Mario Draghi’s assurance that the European Central Bank has ring-fenced the risks of its bond-buying program has a caveat.
While the ECB president says the euro area’s 19 national central banks will buy and hold their own country’s debt, the money they create — at least 1.1 trillion euros ($1.3 trillion) — can flow freely across borders through the region’s Target2 payment system. Should a nation build up liabilities and then leave the currency union, the remaining members may have to share the bill.
The risks have been thrown more sharply into focus by the standoff between European governments and a newly elected Greek administration, which has prompted a deposit flight and put the country’s future in the euro in doubt. As ECB officials join politicians gathering in Brussels on Monday to seek a solution to the crisis, Greece ultimately threatens to expose the weakness of measures to address legal constraints and public concern over central-bank stimulus.
“There’s a political signal that comes out of the suspension of risk sharing: there’s no willingness in the ECB to build up fiscal risks via the back door if politicians aren’t,” said Nick Matthews, senior economist at Nomura International Plc in London. “At the same time, asset purchases will create reserves that permeate through the Target2 system. The question of what happens if a country exits hasn’t been addressed.”
Whatever happens in Brussels on Monday, Draghi and his Governing Council will meet in Frankfurt on Wednesday to nail down the details of quantitative easing. Before buying starts in March, policy makers must sign off on the legal act and decide on key elements such as how assets will be bought and how to calculate self-imposed limits.
ECB-style QE will be more complicated than programs by the Federal Reserve and Bank of England because it’ll happen in a currency union that isn’t backed by a fiscal union, with debt mutualization and central-bank financing of governments banned. That makes Target2, the Eurosystem’s financial plumbing, a potential indicator of where risks are building up.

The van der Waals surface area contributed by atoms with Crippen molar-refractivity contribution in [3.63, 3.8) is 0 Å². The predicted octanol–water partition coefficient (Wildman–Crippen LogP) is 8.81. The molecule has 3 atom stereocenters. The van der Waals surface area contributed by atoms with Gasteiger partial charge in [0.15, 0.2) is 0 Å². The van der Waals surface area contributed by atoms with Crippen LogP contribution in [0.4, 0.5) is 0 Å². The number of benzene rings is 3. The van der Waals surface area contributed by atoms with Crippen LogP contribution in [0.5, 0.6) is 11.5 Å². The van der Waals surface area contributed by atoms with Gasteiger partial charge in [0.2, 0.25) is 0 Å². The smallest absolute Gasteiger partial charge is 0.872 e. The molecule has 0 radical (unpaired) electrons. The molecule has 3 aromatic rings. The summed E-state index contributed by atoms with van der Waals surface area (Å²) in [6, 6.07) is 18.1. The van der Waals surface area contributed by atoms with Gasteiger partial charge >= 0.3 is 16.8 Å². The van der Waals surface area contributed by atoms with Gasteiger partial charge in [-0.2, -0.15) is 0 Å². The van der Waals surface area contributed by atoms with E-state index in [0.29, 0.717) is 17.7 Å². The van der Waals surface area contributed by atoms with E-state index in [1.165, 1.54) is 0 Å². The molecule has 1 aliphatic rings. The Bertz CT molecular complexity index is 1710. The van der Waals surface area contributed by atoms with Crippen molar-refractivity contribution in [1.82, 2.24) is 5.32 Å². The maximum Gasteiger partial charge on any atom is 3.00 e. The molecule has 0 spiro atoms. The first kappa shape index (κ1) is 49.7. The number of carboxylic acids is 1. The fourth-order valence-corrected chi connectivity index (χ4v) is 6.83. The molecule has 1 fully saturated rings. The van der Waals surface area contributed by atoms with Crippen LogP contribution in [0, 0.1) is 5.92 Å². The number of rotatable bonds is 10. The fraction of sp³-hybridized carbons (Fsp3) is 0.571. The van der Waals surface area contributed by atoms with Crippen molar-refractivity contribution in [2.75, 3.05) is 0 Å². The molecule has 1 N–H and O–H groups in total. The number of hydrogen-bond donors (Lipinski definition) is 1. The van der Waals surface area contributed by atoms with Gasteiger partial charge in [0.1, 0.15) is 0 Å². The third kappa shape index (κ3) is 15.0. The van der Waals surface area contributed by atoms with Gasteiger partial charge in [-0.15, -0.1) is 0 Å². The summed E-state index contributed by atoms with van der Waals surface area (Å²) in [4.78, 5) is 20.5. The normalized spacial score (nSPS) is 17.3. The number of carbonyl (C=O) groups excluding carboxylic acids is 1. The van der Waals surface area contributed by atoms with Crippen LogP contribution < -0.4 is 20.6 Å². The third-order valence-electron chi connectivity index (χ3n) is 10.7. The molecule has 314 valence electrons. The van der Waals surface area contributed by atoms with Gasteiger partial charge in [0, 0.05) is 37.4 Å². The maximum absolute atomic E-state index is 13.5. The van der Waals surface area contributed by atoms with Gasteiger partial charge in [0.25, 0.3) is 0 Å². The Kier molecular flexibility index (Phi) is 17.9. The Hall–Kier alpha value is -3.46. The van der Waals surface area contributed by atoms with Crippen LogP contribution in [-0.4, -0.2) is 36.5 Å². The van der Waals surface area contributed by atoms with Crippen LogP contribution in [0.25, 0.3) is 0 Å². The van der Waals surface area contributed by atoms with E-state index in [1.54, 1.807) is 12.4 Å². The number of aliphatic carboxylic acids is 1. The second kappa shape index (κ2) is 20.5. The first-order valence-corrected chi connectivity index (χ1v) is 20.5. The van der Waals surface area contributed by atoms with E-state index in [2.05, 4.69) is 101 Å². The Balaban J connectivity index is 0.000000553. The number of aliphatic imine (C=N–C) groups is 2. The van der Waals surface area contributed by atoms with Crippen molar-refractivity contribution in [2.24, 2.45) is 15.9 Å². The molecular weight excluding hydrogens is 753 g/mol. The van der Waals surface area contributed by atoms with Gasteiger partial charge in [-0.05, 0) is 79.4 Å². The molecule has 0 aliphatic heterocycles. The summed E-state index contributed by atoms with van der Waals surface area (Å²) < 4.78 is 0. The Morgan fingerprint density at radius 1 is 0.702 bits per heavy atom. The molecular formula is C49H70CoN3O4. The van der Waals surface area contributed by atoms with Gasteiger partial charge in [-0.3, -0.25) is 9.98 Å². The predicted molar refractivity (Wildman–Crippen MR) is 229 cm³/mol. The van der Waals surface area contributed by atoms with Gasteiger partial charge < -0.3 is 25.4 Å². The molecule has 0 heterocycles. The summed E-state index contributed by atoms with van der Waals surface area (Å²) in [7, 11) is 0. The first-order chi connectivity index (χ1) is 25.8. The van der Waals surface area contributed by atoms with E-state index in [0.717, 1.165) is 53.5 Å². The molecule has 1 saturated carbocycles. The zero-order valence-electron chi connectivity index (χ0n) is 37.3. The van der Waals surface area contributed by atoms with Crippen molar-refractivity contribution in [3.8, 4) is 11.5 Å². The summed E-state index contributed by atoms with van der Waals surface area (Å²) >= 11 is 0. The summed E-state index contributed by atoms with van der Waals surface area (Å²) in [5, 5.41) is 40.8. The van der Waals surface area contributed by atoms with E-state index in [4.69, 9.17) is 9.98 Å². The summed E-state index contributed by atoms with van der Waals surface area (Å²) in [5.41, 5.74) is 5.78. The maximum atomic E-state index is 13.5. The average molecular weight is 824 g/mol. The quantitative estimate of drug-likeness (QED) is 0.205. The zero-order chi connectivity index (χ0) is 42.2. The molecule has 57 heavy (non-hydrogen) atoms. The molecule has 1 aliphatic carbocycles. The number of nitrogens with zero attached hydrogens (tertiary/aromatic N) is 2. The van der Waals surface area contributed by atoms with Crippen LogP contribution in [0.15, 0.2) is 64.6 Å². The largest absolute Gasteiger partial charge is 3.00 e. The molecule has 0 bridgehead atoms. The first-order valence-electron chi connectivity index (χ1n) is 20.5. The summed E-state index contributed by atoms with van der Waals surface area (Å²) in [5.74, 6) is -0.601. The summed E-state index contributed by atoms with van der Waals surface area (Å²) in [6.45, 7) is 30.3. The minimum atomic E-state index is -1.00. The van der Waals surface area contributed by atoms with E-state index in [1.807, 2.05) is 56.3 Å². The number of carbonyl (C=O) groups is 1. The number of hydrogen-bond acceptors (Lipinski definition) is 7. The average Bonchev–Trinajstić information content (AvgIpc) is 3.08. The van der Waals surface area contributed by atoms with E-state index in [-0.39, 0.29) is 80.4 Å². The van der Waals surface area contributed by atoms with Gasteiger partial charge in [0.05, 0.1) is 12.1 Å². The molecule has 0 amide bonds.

When a lender in one country settles an obligation with a counterparty in another, the assets and liabilities are registered on the central-bank balance sheets. Those balances are aggregated each business day at the ECB, the Eurosystem’s hub, and reflected in Target2.
All five bailout countries are running negative Target2 balances, as are six others including Italy and France, according to data compiled by Germany’s Osnabrueck University. Greece had liabilities of 49 billion euros at the end of last year. The biggest creditor is Germany, which saw claims on the ECB jump to 515 billion euros at the end of January from 461 billion euros the previous month.
Hans-Werner Sinn, president of Germany’s Ifo research institute, has argued that the balances describe effective loans from core euro countries like Germany to southern Europe — a form of stealth bailout that was never approved by legislators. Officials at the ECB and Germany’s Bundesbank have said Target2 is simply a system of double-entry bookkeeping.
Even so, Bundesbank President Jens Weidmann wrote a letter to Draghi in 2012 warning that mounting Target2 claims reflect growing risks in the Eurosystem.
Back then, imbalances were driven by the flood of money provided by central banks in crisis countries to financial institutions shut out of the interbank market. Banks in core nations such as Germany, lacking lending options, found themselves flush with cash which they deposited with their national central banks.
This time, the cash will come from an attempt by the ECB and national central banks to stave off deflation. They’ll add a total of 60 billion euros a month to their balance sheets from March by purchasing government and private debt. At least some of that money is likely to cross borders as investors chase yields on other assets.
An ECB spokeswoman declined to comment on the implications of QE for Target2.
While Greece won’t initially take part in QE because of the size of the ECB’s existing holdings of the country’s debt from an earlier bond-purchase program, Draghi has said he expects it to do so eventually, possibly as soon as July.
Yet with its new government rejecting its aid program and threatening a debt default, the country is already showing how central-bank money creation can escalate in a crisis.
After being cut off from a key avenue of ECB funding this month because of the government’s stance, Greek lenders were granted access to 60 billion euros of Emergency Liquidity Assistance from the Greek central bank at its own risk. They used it within days as they fought to offset deposit outflows, prompting the ECB to raise the allowance to 65 billion euros. That allowance will also be reviewed by the Governing Council on Wednesday.
European politicians are trying to craft a deal that allows the Greek government to keep financing itself while holding to most of the reform requirements that underpinned its bailout. Should they fail, Greece may have to drop the euro, leaving its liabilities behind.
“Is it right to say there’s no risk sharing when you have Target2?” said Nomura’s Matthews. “It depends on what a default would look like. If it’s a default and a messy exit, you have a problem.”